old edition introduction edition manuscripts transcriptions concordance search files

19 — Ótt Hfl 19I

edition interactive full text transcriptions old edition references concordance


Cite as: Matthew Townend (ed.) 2012, ‘Óttarr svarti, Hǫfuðlausn 19’ in Diana Whaley (ed.), Poetry from the Kings’ Sagas 1: From Mythical Times to c. 1035. Skaldic Poetry of the Scandinavian Middle Ages 1. Turnhout: Brepols, p. 765.

Nú ræðr þú fyr þeiri
(þik remmir goð miklu)
fold, es forðum heldu
fimm bragningar (gagni).
Breið eru austr til Eiða
ættlǫnd und þér; Gǫndlar
engr sat elda þrøngvir
áðr at slíku láði.

Nú ræðr þú fyr þeiri fold, es fimm bragningar heldu forðum; goð remmir þik miklu gagni. Breið ættlǫnd eru und þér austr til Eiða; {engr þrøngvir {elda Gǫndlar}} sat áðr at slíku láði.

Now you rule over that land which five princes held previously; God strengthens you with a great victory. Broad ancestral lands lie under you eastwards to Eiðar; {no forcer {of the fires of Gǫndul <valkyrie>}} [SWORDS > WARRIOR] presided over such territory before.

Mss: (281v-282r), Bb(146va), J2ˣ(149v), J(2ra) (Hkr); Holm2(20r), 325V(26ra), 75a(12vb), 73aˣ(52r), 68(19r), 61(90rb), Holm4(11va), 325VII(9r), Flat(86vb), Tóm(108r) (ÓH)

Readings: [1] þeiri: ‘þerri’ Bb    [2] remmir: reifir 325V    [5] Breið: breiðr 61;    eru: er Bb, J, Holm2, 68, 61, Flat;    til: við Tóm    [6] ‑lǫnd: land 61, Holm4, land or lǫnd Flat;    und: við 75a;    þér: þik 75a, 68, sik 61, því Flat;    Gǫndlar: ‘gavnlar’ Bb, 325V, randa 61, ‘gaunnlar’ Tóm    [7] engr: ungr Tóm;    þrøngvir: ‘þreinger’ 75a, sløngvir 73aˣ, 61, Holm4, 325VII, þrǫngum 68    [8] at: yfir 75a, 73aˣ;    láði: ráði 325VII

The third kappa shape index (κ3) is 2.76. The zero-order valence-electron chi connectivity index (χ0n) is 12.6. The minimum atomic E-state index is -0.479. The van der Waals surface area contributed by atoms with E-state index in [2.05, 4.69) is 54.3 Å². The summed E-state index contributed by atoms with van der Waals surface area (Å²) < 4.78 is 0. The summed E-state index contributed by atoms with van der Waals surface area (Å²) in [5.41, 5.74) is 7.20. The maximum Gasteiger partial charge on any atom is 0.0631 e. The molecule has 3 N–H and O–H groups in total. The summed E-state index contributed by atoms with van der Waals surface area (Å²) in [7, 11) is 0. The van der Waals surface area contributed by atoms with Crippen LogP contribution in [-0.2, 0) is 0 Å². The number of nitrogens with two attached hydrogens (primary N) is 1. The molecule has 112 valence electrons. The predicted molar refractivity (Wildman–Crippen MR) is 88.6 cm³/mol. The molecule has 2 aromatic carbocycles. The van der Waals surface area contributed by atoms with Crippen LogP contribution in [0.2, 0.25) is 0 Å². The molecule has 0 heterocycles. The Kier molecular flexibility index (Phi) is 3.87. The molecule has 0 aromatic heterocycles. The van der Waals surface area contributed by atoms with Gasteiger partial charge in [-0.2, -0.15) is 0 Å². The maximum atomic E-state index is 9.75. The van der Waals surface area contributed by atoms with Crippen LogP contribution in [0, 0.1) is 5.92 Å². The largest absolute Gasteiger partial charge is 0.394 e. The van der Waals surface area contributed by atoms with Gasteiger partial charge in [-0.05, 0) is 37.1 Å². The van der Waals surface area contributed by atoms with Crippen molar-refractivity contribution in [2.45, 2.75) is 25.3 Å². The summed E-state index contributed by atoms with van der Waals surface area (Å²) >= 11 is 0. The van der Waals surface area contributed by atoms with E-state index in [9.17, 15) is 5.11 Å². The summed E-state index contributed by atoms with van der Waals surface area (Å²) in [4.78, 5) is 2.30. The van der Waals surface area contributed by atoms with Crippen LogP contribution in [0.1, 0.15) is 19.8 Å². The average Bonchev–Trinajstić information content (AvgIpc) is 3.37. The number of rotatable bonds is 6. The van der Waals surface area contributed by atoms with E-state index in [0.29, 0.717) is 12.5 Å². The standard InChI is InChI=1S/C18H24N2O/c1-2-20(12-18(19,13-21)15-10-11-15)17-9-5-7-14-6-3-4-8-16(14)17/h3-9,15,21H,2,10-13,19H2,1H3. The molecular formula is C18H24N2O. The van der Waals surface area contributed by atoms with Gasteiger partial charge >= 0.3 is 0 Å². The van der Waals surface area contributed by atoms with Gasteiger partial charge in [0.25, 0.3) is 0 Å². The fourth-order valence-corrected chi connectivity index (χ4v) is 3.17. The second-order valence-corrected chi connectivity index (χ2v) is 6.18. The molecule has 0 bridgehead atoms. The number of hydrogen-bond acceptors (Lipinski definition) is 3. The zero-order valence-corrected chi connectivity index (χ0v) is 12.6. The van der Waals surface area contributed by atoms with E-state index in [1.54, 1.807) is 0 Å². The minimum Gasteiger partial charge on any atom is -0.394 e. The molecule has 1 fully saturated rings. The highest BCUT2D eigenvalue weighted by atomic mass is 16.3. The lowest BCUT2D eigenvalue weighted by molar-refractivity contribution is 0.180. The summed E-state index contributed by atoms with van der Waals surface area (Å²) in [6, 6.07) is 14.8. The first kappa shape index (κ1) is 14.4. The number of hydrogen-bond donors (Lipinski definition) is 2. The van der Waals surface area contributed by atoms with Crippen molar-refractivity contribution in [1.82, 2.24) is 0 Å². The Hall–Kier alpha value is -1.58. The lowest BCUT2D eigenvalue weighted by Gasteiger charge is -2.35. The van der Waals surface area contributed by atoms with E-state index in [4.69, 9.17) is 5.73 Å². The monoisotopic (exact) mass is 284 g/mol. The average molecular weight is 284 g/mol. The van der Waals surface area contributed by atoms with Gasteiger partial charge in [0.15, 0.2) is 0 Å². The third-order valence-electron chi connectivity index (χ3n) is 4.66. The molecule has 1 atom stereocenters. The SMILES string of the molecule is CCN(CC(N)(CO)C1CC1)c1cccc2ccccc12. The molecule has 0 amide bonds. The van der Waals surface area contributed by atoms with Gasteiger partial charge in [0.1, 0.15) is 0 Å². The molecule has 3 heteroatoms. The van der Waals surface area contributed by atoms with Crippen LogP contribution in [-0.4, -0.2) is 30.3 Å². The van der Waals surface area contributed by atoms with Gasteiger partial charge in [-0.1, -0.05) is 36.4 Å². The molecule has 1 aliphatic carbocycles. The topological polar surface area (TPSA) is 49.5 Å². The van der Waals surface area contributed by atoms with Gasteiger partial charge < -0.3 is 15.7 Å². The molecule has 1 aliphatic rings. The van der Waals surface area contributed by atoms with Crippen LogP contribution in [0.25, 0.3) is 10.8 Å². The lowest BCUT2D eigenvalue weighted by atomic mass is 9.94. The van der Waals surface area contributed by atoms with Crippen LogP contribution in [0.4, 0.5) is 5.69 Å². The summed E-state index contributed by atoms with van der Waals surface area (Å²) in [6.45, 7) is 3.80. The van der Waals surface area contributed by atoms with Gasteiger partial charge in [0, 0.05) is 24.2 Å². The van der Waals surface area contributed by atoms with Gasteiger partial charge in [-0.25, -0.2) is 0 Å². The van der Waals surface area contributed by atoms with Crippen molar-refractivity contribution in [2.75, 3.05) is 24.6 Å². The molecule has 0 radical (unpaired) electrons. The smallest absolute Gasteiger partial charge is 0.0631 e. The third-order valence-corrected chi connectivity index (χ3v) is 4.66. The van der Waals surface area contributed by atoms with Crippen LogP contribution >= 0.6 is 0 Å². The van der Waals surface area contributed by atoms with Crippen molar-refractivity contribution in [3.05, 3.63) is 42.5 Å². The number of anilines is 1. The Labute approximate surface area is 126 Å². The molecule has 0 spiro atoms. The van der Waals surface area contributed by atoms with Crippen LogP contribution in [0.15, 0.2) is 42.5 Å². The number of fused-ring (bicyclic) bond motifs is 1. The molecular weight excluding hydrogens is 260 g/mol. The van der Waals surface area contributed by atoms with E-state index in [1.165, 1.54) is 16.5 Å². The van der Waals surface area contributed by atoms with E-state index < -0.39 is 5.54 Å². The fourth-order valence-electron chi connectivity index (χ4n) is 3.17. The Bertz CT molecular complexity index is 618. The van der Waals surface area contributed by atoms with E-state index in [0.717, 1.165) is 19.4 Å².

Editions: Skj: Óttarr svarti, 2. Hǫfuðlausn 18: AI, 295, BI, 272, Skald I, 139; Hkr 1893-1901, II, 131, IV, 129, ÍF 27, 107 (ÓHHkr ch. 75); ÓH 1941, I, 155 (ch. 58), Flat 1860-8, II, 67.

Context: See Context to st. 17 above.

Notes: [All]: This stanza (and st. 18/8) is preserved on one of the surviving leaves of J, the vellum Jöfraskinna. The text in J2ˣ was copied from K and hence also belongs to the Hkr redaction, unlike the remainder of the Hfl stanzas in J2ˣ, which belong to the ÓH redaction. — [2, 4] goð remmir þik miklu gagni ‘God strengthens you with a great victory’: This is the only point in Hfl at which Óláfr’s success is attributed to divine favour, and indeed it is the only clear Christian reference in the poem. — [4] fimm bragningar ‘five princes’: Snorri (ÍF 27, 101-2) identifies the five as King Hrœrekr of Heiðmǫrk (Hedmark) and his brother Hringr, Guðrøðr of Guðbrandsdalar (Gudbrandsdalen, Oppland), and the unnamed kings of Raumaríki (Romerike) and Haðaland (Hadeland). — [5] Eiða ‘Eiðar’: This seems to be gen. pl. of Eið, one of a number of place names based on eið n. ‘isthmus, neck of land’; LP: eið gives Ed as the modern equivalent. For discussion of Eiðar and Eiðaskógr, the forest between Norway and Sweden, see Introduction to Sigv Austv and Note to Austv 8/2. — [6] Gǫndlar ‘of Gǫndul <valkyrie>’: Alternatively, the common noun gǫndul ‘battle’. Although this valkyrie-name is quite common (see LP: Gǫndul), it is subject to a good deal of scribal variation, as here and, e.g., Sigv Nesv 7/2 and HSt Rst 18/3. — [8] láði ‘territory’: Óttarr’s grandiose claim that no-one held such territory before is somewhat incompatible with his designation of the same regions as Óláfr’s ættlǫnd ‘ancestral lands’ (l. 6).